Definition The property of exhibiting the qualities of a base

Save this PDF as:
 WORD  PNG  TXT  JPG

Size: px
Start display at page:

Download "Definition The property of exhibiting the qualities of a base"

Transcription

1 Acids and Bases Word Acidity Alkalinity Amphiprotic Amphoteric Arrhenius Acid Arrhenius Base Basicity Bronsted/Lowry Acid Bronsted/Lowry Base Buret Caustic Conjugate pair Corrosive Electrolyte Hydrolysis Indicator Neutralization Nonelectrolytes ph Protonation Salt Titration Definition The property of exhibiting the qualities of an acid. The property of exhibiting the qualities of a base A species that can act either as a B/L acid or a B/L base, depending on what other species it is reacting with. A species that can act either as a B/L acid or a B/L base, depending on what other species it is reacting with. An electrolyte that ionizes in aqueous solution to yield H + as the only positive ion in solution. An electrolyte that ionizes in aqueous solution to yield OH - as the only negative ion in solution. The property of exhibiting the qualities of a base A species that donates H + to a B/L base in a chemical reaction. A species that accepts H + from a B/L acid in a chemical reaction. A piece of laboratory equipment that precisely measures how much liquid has been let out of it by the valve on the bottom. A substance that will destroy or irreversibly damage any substance or surface it comes into contact with through a chemical change, usually used to describe bases. An acid/base pair that differ only by one H +. Acids turn into conjugate bases, bases turn into conjugate acids. A substance that will destroy or irreversibly damage any substance or surface it comes into contact with through a chemical change, usually used to describe acids. A compound that ionizes in water, allowing the solution to conduct electricity. The process whereby a base reacts with a glycerol ester (fat) to produce soap. A substance whose color is sensitive to the ph of a solution to which it is added. A double-replacement reaction where an acid and base react to form water and a salt. A molecular compound that does not ionize in water, preventing the solution from conducting electricity. The negative log of the hydrogen ion concentration. A ph less than 7 indicates an acidic solution, a ph of greater than 7 indicates a basic solution and a ph of 7 indicates a neutral solution. The addition of an acid s H + ion (proton) to a water molecule to form hydronium (H 3 O + ). An ionic compound formed when an acid and base neutralize each other. This compound consists of the anion of the acid and the cation of the base. A process of controlled acid-base neutralization, carried out in burets. 2011, Mark Rosengarten AE 1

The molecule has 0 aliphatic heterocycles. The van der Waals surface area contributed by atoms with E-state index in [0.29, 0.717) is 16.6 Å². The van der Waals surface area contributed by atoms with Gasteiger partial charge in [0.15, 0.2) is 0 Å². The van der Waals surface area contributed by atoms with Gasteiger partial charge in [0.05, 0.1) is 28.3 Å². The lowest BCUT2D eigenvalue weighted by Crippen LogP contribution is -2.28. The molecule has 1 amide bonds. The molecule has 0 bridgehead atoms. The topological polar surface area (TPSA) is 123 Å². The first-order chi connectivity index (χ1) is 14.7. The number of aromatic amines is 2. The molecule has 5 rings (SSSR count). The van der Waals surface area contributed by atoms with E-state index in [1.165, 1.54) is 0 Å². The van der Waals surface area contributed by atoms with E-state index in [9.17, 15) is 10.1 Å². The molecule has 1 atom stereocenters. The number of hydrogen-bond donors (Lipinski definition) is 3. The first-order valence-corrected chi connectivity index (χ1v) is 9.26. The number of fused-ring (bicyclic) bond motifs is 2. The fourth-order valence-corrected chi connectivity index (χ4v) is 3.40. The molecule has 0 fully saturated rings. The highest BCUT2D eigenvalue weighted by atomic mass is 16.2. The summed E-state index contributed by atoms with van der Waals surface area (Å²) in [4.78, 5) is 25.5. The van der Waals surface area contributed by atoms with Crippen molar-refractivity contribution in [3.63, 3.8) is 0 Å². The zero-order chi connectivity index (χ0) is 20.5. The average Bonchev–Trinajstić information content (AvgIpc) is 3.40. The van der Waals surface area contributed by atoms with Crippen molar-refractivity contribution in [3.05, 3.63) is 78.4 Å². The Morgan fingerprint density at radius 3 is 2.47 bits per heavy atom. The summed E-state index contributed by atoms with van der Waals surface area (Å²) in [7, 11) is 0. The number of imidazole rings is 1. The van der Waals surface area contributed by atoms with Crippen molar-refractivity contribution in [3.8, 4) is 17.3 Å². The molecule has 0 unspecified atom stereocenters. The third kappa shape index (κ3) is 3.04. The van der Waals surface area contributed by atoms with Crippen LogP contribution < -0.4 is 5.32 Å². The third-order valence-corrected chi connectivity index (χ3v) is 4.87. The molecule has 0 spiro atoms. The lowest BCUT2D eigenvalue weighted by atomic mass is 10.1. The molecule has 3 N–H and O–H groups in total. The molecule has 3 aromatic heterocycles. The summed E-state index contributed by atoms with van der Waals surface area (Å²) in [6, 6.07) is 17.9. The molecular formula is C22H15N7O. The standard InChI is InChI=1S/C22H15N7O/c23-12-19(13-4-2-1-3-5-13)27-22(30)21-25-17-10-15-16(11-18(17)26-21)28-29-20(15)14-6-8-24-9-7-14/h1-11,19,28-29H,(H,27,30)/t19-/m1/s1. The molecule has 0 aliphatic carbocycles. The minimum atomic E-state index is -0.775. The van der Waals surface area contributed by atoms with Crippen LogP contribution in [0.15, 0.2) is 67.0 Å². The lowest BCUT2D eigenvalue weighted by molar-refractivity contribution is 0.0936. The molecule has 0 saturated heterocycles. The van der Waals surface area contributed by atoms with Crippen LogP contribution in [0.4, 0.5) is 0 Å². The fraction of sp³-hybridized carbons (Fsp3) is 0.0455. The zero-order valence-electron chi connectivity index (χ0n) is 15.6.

2 1) Properties of Arrhenius Acids and Bases (HW: p. 19, 20) Essential Question: Which is more dangerous; an acid or base? Oh my goodness! It s acid! It s gonna get you!!! It s gonna eat you up, eat you up, eat you up! When I took chemistry in high school, my friend Tim was a bit of a prankster. He took an eyedropper with water in it and chased a friend of his around the lab room shouting what you see above. His friend ran in fear, mortal terror that he would be eaten away by an acid. Why didn t Tim shout it s a base! It s a base! Would his friend have run in terror? Acids and bases are a cornerstone of chemistry. These two substances have uses in industry, medicine, geology, cosmetics and in the home as well. Ammonia (NH 4 OH) is a base that is used to clean grease buildup on floors. Hydrochloric acid (HCl) is used to partially dissolve the surface of concrete flooring so that it roughens to hold floor paint better. Hydrofluoric acid (HF) is used to etch glass. Sulfuric acid (H 2 SO 4 ) is used as a catalyst for certain reactions, and as a reactant in refining iron ore. Sodium hydroxide (NaOH) is reacted with animal fat or vegetable oil to form soap, and it is also used for drain cleaner. Svante Arrhenius ( ) was the first to describe the conductivity of electrolyte solutions, and to hypothesize that solutions that conduct electricity contain dissolved ions. He also described acids and bases in terms of their properties. What follows is the Arrhenius Definition of acids and bases! ACIDS: substances that contain H + ions that ionize when dissolved in water. Acids are the only molecules that ionize when dissolved in water. Acids are electrolytes, unlike other molecular substances like water (H 2 O) and sugar (C 6 H 12 O 6 ). The H leaves the acid and bonds to the water molecule to form a hydronium ion (H 3 O + ). Examples: HCl (g) + H 2 O (l) H 3 O + (aq) + Cl - (aq) The acid HCl contains 1 H + which combines with 1 H 2 O to form 1 H 3 O + H 2 SO 4 (l) + 2 H 2 O (l) 2 H 3 O + (aq) + SO 4-2 (aq) The acid H 2 SO 4 contains 2 H + which combines with 2 H 2 O to form 2 H 3 O + H 3 PO 4 (l) + 3 H 2 O (l) 3 H 3 O + (aq) + PO 4-3 (aq) The acid H 3 PO 4 contains 3 H + which combines with 3 H 2 O to form 3 H 3 O , Mark Rosengarten AE 2